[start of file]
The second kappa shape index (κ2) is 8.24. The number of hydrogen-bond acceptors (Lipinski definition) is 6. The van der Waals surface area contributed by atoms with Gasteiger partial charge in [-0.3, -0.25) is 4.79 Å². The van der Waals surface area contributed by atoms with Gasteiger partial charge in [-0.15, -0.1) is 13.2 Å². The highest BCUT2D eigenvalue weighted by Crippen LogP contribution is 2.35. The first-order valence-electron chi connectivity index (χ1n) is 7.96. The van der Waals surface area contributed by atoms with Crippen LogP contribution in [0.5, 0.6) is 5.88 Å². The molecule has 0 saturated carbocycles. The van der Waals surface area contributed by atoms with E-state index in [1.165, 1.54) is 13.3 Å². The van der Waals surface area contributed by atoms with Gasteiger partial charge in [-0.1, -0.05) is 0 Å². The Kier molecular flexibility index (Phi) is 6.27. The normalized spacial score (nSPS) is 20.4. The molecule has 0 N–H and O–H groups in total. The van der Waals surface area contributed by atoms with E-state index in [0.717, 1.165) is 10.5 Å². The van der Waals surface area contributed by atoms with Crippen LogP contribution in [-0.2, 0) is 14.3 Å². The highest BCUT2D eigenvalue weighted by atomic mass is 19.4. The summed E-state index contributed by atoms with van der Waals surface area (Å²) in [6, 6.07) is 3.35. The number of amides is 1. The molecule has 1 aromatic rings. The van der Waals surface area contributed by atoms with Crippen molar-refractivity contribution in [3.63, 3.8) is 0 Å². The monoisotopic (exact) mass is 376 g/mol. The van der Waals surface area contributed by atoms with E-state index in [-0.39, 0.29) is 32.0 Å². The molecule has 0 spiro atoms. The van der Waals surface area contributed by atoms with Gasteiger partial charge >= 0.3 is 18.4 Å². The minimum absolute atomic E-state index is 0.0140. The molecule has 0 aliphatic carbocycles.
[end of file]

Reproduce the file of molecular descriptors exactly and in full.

The second kappa shape index (κ2) is 8.24. The number of hydrogen-bond acceptors (Lipinski definition) is 6. The van der Waals surface area contributed by atoms with Gasteiger partial charge in [-0.3, -0.25) is 4.79 Å². The van der Waals surface area contributed by atoms with Gasteiger partial charge in [-0.15, -0.1) is 13.2 Å². The highest BCUT2D eigenvalue weighted by Crippen LogP contribution is 2.35. The first-order valence-electron chi connectivity index (χ1n) is 7.96. The van der Waals surface area contributed by atoms with Crippen LogP contribution in [0.5, 0.6) is 5.88 Å². The molecule has 0 saturated carbocycles. The van der Waals surface area contributed by atoms with E-state index in [1.165, 1.54) is 13.3 Å². The van der Waals surface area contributed by atoms with Gasteiger partial charge in [-0.1, -0.05) is 0 Å². The Kier molecular flexibility index (Phi) is 6.27. The normalized spacial score (nSPS) is 20.4. The molecule has 0 N–H and O–H groups in total. The van der Waals surface area contributed by atoms with E-state index in [0.717, 1.165) is 10.5 Å². The van der Waals surface area contributed by atoms with Crippen LogP contribution in [-0.2, 0) is 14.3 Å². The highest BCUT2D eigenvalue weighted by atomic mass is 19.4. The summed E-state index contributed by atoms with van der Waals surface area (Å²) in [6, 6.07) is 3.35. The number of amides is 1. The molecule has 1 aromatic rings. The van der Waals surface area contributed by atoms with Crippen molar-refractivity contribution in [3.63, 3.8) is 0 Å². The monoisotopic (exact) mass is 376 g/mol. The van der Waals surface area contributed by atoms with E-state index in [-0.39, 0.29) is 32.0 Å². The molecule has 0 spiro atoms. The van der Waals surface area contributed by atoms with Gasteiger partial charge >= 0.3 is 18.4 Å². The minimum absolute atomic E-state index is 0.0140. The molecule has 0 aliphatic carbocycles.